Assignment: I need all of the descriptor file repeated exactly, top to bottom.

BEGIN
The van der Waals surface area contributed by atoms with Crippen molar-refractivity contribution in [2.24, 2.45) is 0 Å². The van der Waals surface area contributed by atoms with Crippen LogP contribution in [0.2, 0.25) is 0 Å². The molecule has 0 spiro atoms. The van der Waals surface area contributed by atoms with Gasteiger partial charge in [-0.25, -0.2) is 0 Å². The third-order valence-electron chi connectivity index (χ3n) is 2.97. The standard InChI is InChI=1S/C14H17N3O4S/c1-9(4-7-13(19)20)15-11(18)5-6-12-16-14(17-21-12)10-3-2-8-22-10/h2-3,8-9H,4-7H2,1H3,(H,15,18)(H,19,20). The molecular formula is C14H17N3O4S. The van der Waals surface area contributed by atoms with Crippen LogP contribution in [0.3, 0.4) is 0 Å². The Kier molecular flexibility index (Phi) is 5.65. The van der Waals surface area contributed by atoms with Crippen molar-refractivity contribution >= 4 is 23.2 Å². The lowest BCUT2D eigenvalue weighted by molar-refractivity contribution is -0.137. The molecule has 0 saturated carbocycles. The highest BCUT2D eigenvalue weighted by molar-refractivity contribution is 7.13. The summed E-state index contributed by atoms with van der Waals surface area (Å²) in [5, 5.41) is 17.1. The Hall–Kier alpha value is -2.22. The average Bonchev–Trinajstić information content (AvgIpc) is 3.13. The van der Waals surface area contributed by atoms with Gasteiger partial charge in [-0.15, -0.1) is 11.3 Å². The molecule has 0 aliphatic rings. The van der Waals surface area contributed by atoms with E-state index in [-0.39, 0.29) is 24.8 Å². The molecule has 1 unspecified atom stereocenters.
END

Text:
The van der Waals surface area contributed by atoms with Crippen molar-refractivity contribution in [2.24, 2.45) is 0 Å². The van der Waals surface area contributed by atoms with Crippen LogP contribution in [0.2, 0.25) is 0 Å². The molecule has 0 spiro atoms. The van der Waals surface area contributed by atoms with Gasteiger partial charge in [-0.25, -0.2) is 0 Å². The third-order valence-electron chi connectivity index (χ3n) is 2.97. The standard InChI is InChI=1S/C14H17N3O4S/c1-9(4-7-13(19)20)15-11(18)5-6-12-16-14(17-21-12)10-3-2-8-22-10/h2-3,8-9H,4-7H2,1H3,(H,15,18)(H,19,20). The molecular formula is C14H17N3O4S. The van der Waals surface area contributed by atoms with Crippen LogP contribution in [0.3, 0.4) is 0 Å². The Kier molecular flexibility index (Phi) is 5.65. The van der Waals surface area contributed by atoms with Crippen molar-refractivity contribution >= 4 is 23.2 Å². The lowest BCUT2D eigenvalue weighted by molar-refractivity contribution is -0.137. The molecule has 0 saturated carbocycles. The highest BCUT2D eigenvalue weighted by molar-refractivity contribution is 7.13. The summed E-state index contributed by atoms with van der Waals surface area (Å²) in [5, 5.41) is 17.1. The Hall–Kier alpha value is -2.22. The average Bonchev–Trinajstić information content (AvgIpc) is 3.13. The van der Waals surface area contributed by atoms with Gasteiger partial charge in [-0.15, -0.1) is 11.3 Å². The molecule has 0 aliphatic rings. The van der Waals surface area contributed by atoms with E-state index in [-0.39, 0.29) is 24.8 Å². The molecule has 1 unspecified atom stereocenters.